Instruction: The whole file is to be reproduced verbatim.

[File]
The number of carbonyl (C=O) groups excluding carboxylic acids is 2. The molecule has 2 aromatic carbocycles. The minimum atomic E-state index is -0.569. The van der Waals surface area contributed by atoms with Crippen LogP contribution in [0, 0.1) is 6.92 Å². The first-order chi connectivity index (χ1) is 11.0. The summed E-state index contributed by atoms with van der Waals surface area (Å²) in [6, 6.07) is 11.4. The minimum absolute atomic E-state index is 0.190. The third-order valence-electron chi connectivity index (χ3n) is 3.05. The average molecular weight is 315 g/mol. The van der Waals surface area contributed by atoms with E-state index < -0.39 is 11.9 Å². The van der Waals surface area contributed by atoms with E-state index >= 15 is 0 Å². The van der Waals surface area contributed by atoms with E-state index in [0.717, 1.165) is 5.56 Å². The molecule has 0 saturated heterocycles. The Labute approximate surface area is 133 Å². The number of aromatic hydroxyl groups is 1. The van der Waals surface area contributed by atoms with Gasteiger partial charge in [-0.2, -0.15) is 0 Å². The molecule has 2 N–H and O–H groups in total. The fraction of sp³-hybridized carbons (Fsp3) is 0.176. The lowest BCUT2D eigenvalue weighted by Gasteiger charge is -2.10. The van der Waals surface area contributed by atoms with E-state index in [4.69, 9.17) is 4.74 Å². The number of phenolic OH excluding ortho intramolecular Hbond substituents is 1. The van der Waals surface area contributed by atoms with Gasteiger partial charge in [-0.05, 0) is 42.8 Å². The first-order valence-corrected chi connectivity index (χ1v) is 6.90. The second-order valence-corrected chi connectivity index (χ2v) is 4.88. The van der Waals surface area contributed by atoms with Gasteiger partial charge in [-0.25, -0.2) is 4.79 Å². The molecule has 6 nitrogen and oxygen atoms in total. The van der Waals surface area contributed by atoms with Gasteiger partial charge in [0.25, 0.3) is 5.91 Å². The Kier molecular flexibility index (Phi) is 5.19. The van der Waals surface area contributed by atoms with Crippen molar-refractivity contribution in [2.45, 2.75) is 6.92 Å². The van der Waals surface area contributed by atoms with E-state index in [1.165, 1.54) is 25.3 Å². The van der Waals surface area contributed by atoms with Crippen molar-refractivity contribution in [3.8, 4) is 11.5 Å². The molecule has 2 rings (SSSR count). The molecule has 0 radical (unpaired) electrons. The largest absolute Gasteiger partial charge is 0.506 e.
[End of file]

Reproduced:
The number of carbonyl (C=O) groups excluding carboxylic acids is 2. The molecule has 2 aromatic carbocycles. The minimum atomic E-state index is -0.569. The van der Waals surface area contributed by atoms with Crippen LogP contribution in [0, 0.1) is 6.92 Å². The first-order chi connectivity index (χ1) is 11.0. The summed E-state index contributed by atoms with van der Waals surface area (Å²) in [6, 6.07) is 11.4. The minimum absolute atomic E-state index is 0.190. The third-order valence-electron chi connectivity index (χ3n) is 3.05. The average molecular weight is 315 g/mol. The van der Waals surface area contributed by atoms with E-state index < -0.39 is 11.9 Å². The van der Waals surface area contributed by atoms with E-state index >= 15 is 0 Å². The van der Waals surface area contributed by atoms with E-state index in [0.717, 1.165) is 5.56 Å². The molecule has 0 saturated heterocycles. The Labute approximate surface area is 133 Å². The number of aromatic hydroxyl groups is 1. The van der Waals surface area contributed by atoms with Gasteiger partial charge in [-0.2, -0.15) is 0 Å². The molecule has 2 N–H and O–H groups in total. The fraction of sp³-hybridized carbons (Fsp3) is 0.176. The lowest BCUT2D eigenvalue weighted by Gasteiger charge is -2.10. The van der Waals surface area contributed by atoms with E-state index in [4.69, 9.17) is 4.74 Å². The number of phenolic OH excluding ortho intramolecular Hbond substituents is 1. The van der Waals surface area contributed by atoms with Gasteiger partial charge in [-0.05, 0) is 42.8 Å². The first-order valence-corrected chi connectivity index (χ1v) is 6.90. The second-order valence-corrected chi connectivity index (χ2v) is 4.88. The van der Waals surface area contributed by atoms with Gasteiger partial charge in [-0.25, -0.2) is 4.79 Å². The molecule has 6 nitrogen and oxygen atoms in total. The van der Waals surface area contributed by atoms with Gasteiger partial charge in [0.25, 0.3) is 5.91 Å². The Kier molecular flexibility index (Phi) is 5.19. The van der Waals surface area contributed by atoms with Crippen molar-refractivity contribution in [2.45, 2.75) is 6.92 Å². The van der Waals surface area contributed by atoms with E-state index in [1.165, 1.54) is 25.3 Å². The van der Waals surface area contributed by atoms with Crippen molar-refractivity contribution in [3.8, 4) is 11.5 Å². The molecule has 2 rings (SSSR count). The molecule has 0 radical (unpaired) electrons. The largest absolute Gasteiger partial charge is 0.506 e.